[Python-Dev] Divorcing str and unicode (no more implicit conversions).

Antoine Pitrou solipsis at pitrou.net
Mon Oct 3 15:26:55 CEST 2005

Le lundi 03 octobre 2005 à 14:59 +0200, Fredrik Lundh a écrit :
> Antoine Pitrou wrote:
> > A good rule of thumb is to convert to unicode everything that is
> > semantically textual
> and isn't pure ASCII.

How can you be sure that something that is /semantically textual/ will
always remain "pure ASCII" ? That's contradictory, unless your software
never goes out of the anglo-saxon world (and even...).

> (anyone who are tempted to argue otherwise should benchmark their
> applications, both speed- and memorywise, and be prepared to come
> up with very strong arguments for why python programs shouldn't be
> allowed to be fast and memory-efficient whenever they can...)

I think most applications don't critically depend on text processing
performance. OTOH, international adaptability is the kind of thing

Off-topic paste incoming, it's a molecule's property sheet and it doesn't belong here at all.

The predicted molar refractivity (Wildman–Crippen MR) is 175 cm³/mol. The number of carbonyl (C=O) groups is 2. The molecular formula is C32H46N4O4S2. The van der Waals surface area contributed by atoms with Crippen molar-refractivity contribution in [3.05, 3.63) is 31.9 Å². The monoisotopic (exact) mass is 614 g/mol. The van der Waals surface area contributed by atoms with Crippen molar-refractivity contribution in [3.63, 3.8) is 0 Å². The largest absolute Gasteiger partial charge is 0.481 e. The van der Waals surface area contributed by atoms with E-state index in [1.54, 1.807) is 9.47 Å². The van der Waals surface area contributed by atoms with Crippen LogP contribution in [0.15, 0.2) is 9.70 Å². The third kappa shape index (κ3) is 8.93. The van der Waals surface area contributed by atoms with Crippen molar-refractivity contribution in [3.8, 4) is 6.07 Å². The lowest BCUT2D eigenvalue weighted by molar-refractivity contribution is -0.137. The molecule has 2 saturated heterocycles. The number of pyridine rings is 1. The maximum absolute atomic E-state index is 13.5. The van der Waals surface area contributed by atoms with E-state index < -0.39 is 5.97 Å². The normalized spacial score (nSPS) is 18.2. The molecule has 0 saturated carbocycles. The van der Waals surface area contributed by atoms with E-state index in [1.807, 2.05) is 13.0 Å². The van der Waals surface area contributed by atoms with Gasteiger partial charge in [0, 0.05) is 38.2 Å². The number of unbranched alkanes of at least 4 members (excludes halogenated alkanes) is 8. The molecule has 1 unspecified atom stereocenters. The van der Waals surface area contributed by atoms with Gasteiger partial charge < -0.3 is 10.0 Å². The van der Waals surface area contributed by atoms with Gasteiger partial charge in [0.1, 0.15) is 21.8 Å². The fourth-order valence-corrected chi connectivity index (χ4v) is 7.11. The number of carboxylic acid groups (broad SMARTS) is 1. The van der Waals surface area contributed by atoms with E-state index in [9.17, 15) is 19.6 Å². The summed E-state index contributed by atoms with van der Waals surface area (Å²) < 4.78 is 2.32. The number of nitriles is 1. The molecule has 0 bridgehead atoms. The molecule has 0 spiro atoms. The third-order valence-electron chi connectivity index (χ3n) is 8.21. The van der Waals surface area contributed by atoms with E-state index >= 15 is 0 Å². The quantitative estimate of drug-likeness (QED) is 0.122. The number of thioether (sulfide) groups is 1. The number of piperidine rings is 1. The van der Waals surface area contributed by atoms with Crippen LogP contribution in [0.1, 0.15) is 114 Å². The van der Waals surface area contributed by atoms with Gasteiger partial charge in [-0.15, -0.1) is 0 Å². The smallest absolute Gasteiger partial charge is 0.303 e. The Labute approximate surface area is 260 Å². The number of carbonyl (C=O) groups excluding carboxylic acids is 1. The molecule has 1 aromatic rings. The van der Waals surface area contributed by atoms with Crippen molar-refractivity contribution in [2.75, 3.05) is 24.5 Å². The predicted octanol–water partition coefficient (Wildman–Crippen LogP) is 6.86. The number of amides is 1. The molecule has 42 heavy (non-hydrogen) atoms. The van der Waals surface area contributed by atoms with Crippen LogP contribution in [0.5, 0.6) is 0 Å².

that /will/ bite you one day if you don't prepare for it at the

Also, if necessary, the distinction could be an implementation detail
and the conversion be transparent (like int vs. long): the text would be
coded in an 8-bit charset as long as possible and converted to a wide
encoding only when necessary. The important thing is that these
optimisations, if they are necessary, should be transparently handled by
the Python runtime.

(it seems to me - I may be mistaken - that modern Windows versions treat
every string as 16-bit unicode internally. Why are they doing it if it
is that inefficient?)



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